Ba bum.
The headlights illuminated the rail of the overpass.
Ba bum.
The car hit the rail on the opposite side of the road with a hard thud.
Ba bum.
Crap. We’re going over the bridge.
Ba bum.
The Whale’s nose pointed down toward the water.
Ba bum.
A jolt forward and my forehead slammed into the dashboard.
Ba bum.
The Whale flipped in the air. I’m upside down.
Ba bum.
Ba bum.
Did my mom say good-bye when I left?
Ba bum.
Cold water rushed into the car.
Ba bum.
Is this it?
Ba bum.
I can’t breathe. Oh my God, I can’t breathe. I can’t see or breathe!
My heart quickened. It pounded. The Whale leaned on its side under the surface of the water which rushed in fast, and I couldn’t see a damn thing.
Calm, stay calm. Don’t panic. They say when you’re drowning not to panic because you use up your air faster.
Dammit, am I drowning?

I tried to get myself upright and jerked out of my seatbelt. Luckily, it gave way. I fought the latch to open the door facing up, but the pressure of the water from Black Water River held it closed, trapping me inside.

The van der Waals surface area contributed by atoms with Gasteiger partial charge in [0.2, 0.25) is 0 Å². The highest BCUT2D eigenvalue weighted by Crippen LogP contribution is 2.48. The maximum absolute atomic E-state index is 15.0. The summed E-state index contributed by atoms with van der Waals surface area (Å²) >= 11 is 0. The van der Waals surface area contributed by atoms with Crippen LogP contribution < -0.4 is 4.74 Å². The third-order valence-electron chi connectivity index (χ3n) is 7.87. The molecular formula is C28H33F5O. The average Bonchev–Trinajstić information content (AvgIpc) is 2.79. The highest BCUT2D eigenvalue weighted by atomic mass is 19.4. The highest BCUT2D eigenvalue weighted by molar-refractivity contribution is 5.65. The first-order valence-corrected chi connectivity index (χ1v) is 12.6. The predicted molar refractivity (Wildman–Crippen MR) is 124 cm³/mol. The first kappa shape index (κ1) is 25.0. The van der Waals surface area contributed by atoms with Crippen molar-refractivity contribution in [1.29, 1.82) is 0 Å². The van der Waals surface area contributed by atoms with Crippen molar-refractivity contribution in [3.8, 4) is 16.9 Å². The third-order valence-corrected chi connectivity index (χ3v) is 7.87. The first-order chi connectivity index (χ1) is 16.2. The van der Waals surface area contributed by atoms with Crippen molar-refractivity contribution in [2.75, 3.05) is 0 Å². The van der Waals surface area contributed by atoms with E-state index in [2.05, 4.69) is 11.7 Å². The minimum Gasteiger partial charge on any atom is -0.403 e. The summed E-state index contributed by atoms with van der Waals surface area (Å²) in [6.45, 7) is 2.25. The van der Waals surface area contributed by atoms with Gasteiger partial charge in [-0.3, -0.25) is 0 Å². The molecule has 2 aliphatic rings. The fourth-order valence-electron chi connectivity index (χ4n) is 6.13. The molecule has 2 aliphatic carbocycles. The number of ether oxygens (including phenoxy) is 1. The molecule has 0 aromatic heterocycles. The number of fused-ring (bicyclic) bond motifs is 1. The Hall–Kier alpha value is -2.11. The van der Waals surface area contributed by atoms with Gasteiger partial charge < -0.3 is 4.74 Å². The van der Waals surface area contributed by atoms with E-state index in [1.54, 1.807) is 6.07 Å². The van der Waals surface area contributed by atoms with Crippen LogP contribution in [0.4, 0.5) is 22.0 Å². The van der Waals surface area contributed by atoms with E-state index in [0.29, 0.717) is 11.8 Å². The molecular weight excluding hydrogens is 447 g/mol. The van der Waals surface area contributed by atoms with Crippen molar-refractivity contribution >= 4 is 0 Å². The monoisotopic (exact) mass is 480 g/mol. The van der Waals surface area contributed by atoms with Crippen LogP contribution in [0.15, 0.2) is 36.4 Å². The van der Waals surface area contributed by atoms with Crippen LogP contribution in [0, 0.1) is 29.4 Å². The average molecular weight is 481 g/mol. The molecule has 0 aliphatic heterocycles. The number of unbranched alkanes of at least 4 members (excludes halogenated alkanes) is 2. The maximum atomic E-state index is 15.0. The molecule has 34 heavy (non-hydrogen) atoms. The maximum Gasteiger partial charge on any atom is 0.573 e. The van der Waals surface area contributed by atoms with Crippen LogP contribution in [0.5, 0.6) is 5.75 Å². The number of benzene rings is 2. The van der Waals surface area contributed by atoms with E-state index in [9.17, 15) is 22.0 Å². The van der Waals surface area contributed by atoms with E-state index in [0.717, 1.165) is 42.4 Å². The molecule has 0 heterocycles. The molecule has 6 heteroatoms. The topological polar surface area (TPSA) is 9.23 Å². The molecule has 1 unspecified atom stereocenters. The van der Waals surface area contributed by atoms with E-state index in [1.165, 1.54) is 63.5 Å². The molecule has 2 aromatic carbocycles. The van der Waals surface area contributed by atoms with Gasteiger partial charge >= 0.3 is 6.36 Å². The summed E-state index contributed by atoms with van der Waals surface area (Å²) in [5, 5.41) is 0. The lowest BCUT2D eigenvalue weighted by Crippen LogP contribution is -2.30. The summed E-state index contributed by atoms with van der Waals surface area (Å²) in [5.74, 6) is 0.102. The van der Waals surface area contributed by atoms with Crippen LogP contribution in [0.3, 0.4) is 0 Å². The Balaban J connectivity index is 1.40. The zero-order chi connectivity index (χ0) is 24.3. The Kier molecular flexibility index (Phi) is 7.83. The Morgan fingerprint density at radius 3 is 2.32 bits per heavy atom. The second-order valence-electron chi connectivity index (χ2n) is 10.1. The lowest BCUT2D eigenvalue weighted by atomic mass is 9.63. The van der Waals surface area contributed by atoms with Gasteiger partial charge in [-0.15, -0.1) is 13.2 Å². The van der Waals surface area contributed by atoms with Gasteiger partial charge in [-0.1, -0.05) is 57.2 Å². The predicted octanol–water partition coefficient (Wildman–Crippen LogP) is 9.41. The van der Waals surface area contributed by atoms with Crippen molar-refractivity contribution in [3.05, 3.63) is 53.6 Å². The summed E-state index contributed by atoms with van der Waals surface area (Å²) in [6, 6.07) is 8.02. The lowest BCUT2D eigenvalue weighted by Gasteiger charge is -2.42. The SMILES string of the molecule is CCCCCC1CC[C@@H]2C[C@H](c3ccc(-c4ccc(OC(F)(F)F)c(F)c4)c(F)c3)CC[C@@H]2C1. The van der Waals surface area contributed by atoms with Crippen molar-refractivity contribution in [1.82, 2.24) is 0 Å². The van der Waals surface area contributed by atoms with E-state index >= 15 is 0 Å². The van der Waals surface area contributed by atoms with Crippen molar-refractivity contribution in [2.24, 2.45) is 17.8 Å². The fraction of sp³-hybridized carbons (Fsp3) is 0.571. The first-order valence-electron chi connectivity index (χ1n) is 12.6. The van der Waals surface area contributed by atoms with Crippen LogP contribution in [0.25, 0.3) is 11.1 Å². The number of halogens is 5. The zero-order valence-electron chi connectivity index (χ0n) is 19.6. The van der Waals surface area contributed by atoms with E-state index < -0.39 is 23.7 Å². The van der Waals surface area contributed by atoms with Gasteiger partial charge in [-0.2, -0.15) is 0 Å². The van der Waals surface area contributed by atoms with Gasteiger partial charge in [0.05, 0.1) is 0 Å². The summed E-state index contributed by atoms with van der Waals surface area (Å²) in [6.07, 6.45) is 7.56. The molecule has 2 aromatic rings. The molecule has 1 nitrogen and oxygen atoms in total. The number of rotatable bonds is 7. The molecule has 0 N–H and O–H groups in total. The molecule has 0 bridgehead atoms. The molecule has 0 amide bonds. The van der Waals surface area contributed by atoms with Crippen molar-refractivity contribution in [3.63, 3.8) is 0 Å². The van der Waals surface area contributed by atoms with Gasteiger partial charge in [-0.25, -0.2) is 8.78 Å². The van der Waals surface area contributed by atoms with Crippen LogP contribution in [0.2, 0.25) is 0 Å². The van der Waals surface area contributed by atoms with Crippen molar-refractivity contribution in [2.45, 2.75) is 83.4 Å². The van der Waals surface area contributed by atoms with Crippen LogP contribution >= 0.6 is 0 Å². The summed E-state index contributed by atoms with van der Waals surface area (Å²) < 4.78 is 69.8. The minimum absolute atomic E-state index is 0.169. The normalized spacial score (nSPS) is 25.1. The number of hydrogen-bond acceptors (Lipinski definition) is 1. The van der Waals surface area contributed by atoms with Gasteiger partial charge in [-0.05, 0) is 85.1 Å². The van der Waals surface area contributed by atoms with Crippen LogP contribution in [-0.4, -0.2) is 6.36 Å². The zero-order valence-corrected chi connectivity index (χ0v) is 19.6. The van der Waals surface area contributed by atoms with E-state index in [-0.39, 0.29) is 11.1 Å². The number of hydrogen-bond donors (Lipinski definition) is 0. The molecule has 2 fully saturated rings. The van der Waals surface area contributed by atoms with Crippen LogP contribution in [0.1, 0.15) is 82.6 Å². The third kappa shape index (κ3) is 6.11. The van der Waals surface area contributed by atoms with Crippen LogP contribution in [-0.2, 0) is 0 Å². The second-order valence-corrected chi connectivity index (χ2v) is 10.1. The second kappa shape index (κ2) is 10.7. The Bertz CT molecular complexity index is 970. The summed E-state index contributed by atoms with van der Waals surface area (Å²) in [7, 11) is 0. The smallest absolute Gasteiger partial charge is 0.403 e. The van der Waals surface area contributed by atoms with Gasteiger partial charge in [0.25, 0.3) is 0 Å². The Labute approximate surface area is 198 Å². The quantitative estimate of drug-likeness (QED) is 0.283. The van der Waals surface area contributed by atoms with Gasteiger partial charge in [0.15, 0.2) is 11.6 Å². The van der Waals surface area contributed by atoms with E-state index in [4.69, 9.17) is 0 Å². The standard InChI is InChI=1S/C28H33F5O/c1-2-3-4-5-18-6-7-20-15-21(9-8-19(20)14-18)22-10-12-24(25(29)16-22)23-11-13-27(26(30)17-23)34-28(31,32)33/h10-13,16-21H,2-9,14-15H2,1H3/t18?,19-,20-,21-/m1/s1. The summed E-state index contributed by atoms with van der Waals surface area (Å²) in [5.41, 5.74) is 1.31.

Jesus. I know this river. It’s more of a creek. It can’t be more than fifteen feet across and ten feet deep.
I pushed at the door. Opening my mouth to scream, I swallowed water.

I couldn’t see or hear Julie or Mike. My watch ticked. Or was it my heart beating?
Ba bum. Ba bum. Ba bum.
Defying gravity.
The dreams came. Like a good sleep you don’t want to wake up from. I felt heavy and floaty. I wore this long white gauzy gown and the wind blew my dress and my hair like in some feminine hygiene commercial. I could breathe slowly and deeply. Completely relaxed and at peace, but I was alone.
I floated along in a white space for a while. Drifting. Breathing. Relaxing. Had I gone to a spa? After an immeasurable amount of time, others appeared. They wore white clothing, too, and they floated like me, reaching out. They opened their arms as if to welcome me to them.